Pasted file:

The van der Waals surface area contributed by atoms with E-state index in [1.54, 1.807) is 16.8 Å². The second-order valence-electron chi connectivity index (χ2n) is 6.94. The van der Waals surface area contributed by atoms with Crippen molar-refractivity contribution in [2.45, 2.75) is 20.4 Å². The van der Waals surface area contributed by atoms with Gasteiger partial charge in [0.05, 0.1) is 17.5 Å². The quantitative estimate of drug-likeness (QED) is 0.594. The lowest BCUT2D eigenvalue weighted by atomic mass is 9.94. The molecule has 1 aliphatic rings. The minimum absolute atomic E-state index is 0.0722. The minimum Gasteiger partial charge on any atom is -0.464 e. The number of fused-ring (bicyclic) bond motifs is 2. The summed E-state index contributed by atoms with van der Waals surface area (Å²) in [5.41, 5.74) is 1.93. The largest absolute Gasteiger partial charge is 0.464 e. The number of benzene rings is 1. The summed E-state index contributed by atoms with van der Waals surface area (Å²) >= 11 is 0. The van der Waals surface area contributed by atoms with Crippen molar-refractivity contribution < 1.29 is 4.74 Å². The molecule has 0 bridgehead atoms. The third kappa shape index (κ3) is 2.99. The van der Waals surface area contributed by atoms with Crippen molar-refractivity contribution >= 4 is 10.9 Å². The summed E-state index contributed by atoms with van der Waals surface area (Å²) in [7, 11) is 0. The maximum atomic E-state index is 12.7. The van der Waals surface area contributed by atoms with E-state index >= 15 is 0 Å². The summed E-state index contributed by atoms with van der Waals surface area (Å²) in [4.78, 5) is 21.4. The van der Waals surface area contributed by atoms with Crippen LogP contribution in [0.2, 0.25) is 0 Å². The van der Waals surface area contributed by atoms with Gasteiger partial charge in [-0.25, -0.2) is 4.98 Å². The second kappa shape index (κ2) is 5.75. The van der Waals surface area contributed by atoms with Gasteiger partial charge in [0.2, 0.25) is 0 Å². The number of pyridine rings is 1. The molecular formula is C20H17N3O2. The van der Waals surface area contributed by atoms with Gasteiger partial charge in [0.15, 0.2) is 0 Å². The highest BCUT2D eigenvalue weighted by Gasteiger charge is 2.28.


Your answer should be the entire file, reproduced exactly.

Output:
The van der Waals surface area contributed by atoms with E-state index in [1.54, 1.807) is 16.8 Å². The second-order valence-electron chi connectivity index (χ2n) is 6.94. The van der Waals surface area contributed by atoms with Crippen molar-refractivity contribution in [2.45, 2.75) is 20.4 Å². The van der Waals surface area contributed by atoms with Gasteiger partial charge in [0.05, 0.1) is 17.5 Å². The quantitative estimate of drug-likeness (QED) is 0.594. The lowest BCUT2D eigenvalue weighted by atomic mass is 9.94. The molecule has 1 aliphatic rings. The minimum absolute atomic E-state index is 0.0722. The minimum Gasteiger partial charge on any atom is -0.464 e. The number of fused-ring (bicyclic) bond motifs is 2. The summed E-state index contributed by atoms with van der Waals surface area (Å²) in [5.41, 5.74) is 1.93. The largest absolute Gasteiger partial charge is 0.464 e. The number of benzene rings is 1. The summed E-state index contributed by atoms with van der Waals surface area (Å²) >= 11 is 0. The van der Waals surface area contributed by atoms with Crippen molar-refractivity contribution < 1.29 is 4.74 Å². The molecule has 0 bridgehead atoms. The third kappa shape index (κ3) is 2.99. The van der Waals surface area contributed by atoms with Crippen molar-refractivity contribution >= 4 is 10.9 Å². The summed E-state index contributed by atoms with van der Waals surface area (Å²) in [7, 11) is 0. The maximum atomic E-state index is 12.7. The van der Waals surface area contributed by atoms with E-state index >= 15 is 0 Å². The summed E-state index contributed by atoms with van der Waals surface area (Å²) in [4.78, 5) is 21.4. The van der Waals surface area contributed by atoms with Crippen LogP contribution in [0.2, 0.25) is 0 Å². The van der Waals surface area contributed by atoms with Gasteiger partial charge in [-0.25, -0.2) is 4.98 Å². The second kappa shape index (κ2) is 5.75. The van der Waals surface area contributed by atoms with Gasteiger partial charge in [0.2, 0.25) is 0 Å². The number of pyridine rings is 1. The molecular formula is C20H17N3O2. The van der Waals surface area contributed by atoms with Gasteiger partial charge in [0.15, 0.2) is 0 Å². The highest BCUT2D eigenvalue weighted by Gasteiger charge is 2.28.